Puako Petroglyphs
Ancient Hawaiians called their stone art k'i’i pohaku, or images in stone. The k'i’i pohaku are called petroglyphs, which comes from the greek words, "petros" for rock, and "glyphein" to carve. The largest concentration of petroglyphs in the Pacific lies within the 233-acre Puako Petroglyph Archaeological District.  These Malama Petroglyhs were made thousands of years ago. The field has over 3000 carvings including paddlers, sails, marchers, dancers, and family groups, as well as dogs, chickens, turtles, and deity symbols.

The field of petrogylphs can be accessed from the Holoholokai beach park in Mauna Lani Resort to the south of Puako. The park can be accessed either by going through the Mauna Lani resort, or via the Puako beachfront southwards from Paniau (utility pole 143) at the south end of Puako road. There are restrooms and shower facilities here. Petroglyphs are very culturally significant to Hawaiian culture. Please visit these with respect.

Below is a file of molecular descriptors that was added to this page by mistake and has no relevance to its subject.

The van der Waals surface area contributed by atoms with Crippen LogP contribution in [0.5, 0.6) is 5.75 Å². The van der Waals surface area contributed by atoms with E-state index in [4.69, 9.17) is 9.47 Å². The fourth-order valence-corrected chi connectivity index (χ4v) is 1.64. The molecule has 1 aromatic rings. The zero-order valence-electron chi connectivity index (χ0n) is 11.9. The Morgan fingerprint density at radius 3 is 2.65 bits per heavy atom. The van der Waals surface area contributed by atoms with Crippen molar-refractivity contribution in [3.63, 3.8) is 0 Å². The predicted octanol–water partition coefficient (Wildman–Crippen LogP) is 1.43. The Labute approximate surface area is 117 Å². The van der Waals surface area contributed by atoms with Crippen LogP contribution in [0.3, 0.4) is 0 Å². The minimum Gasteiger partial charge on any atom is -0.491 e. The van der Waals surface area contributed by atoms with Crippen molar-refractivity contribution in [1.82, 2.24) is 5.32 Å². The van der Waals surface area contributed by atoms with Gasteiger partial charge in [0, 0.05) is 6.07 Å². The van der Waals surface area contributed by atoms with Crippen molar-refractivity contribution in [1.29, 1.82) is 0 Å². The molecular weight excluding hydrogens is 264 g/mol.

Hokuloa Church
Hokuloa church is located near the entrance to the Puako community. It was built in 1859. There is a Sunday Service at 9am. It was built by the Rev. Lorenzo Lyons, a musically talented man that composed ballads such as “Hawaii Aloha”, the unofficial anthem of the islands.

General Store
The Puako General Store is the only store in town, carrying a number of goods. For other shops you need to go to Waimea, Kawaihae or the Kings shops in Waikoloa.

Photographs: Robert Shallenberger, Zach Caldwell, Samantha Birch and Andrew Walsh.